In Salina, the Georgetown Santas — a group of neighbors dressed as Santa who stand in their driveways hand out candy and popcorn to passersby — in October made the decision to cancel their annual drive-by Christmas event.

But Justin Martin, a popcorn popper and son of one of the neighborhood Santas, said the group is encouraging children to keep their eyes out for Santa elsewhere.

“Santa is doing his part to keep everyone safe by staying away and doing an extra job of being stealthy this year,” he said.

Martin joked that by not having the event this year, some kids might not be as confused to see 10 Santas standing on the same street.

“He’s doing his part to make sure everyone is safe and trying to get those presents delivered on Christmas,” Martin said.

For Hurd in Salina, he said he has seen children become more reserved this year.

“I don’t know how to characterize it, but I think a lot of it has to go back to the diminished amount of interaction they’re getting outside of their immediate families,” Hurd said. “The school experience is different for them, and it’s harder for them to understand why thing like social distancing are going on or why they’re important.”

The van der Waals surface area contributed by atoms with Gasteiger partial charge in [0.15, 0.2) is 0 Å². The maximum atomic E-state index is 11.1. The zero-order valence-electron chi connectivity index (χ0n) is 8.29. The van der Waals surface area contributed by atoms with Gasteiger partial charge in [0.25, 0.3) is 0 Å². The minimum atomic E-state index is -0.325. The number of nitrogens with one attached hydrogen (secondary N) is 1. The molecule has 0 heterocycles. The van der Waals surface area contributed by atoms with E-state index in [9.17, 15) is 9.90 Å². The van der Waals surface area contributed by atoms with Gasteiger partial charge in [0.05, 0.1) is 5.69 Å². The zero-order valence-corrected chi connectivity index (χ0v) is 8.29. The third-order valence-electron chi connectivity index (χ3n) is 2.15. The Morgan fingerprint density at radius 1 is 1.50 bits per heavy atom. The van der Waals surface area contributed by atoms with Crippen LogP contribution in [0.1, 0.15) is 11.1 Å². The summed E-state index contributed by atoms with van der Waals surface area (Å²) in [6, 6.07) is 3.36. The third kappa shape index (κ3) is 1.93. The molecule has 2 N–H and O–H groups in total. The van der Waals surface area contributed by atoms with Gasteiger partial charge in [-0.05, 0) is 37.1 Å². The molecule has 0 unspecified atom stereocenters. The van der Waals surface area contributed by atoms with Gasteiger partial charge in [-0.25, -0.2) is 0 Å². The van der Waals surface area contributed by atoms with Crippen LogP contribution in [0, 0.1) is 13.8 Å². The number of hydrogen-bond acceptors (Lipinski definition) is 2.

Back in Topeka, Sutton readied himself for four hours straight of playing Santa, and when the first girl showed up on his laptop screen, Sutton ran through his usual checklist of asking them what they wanted for Christmas (while making no promises) and explaining how they could get on his good list.

This year, though, he has added an item, and that is pleading with children to be “extra good” for their teachers, as Sutton said they are going through a tough time this year.

Children ask him for a variety of toys, some of which Sutton has no clue about, but he plays along. One boy last week asked him for COVID-19 to be over.

“I told him, ‘I’ve been praying for that too, buddy,’ ” Sutton said.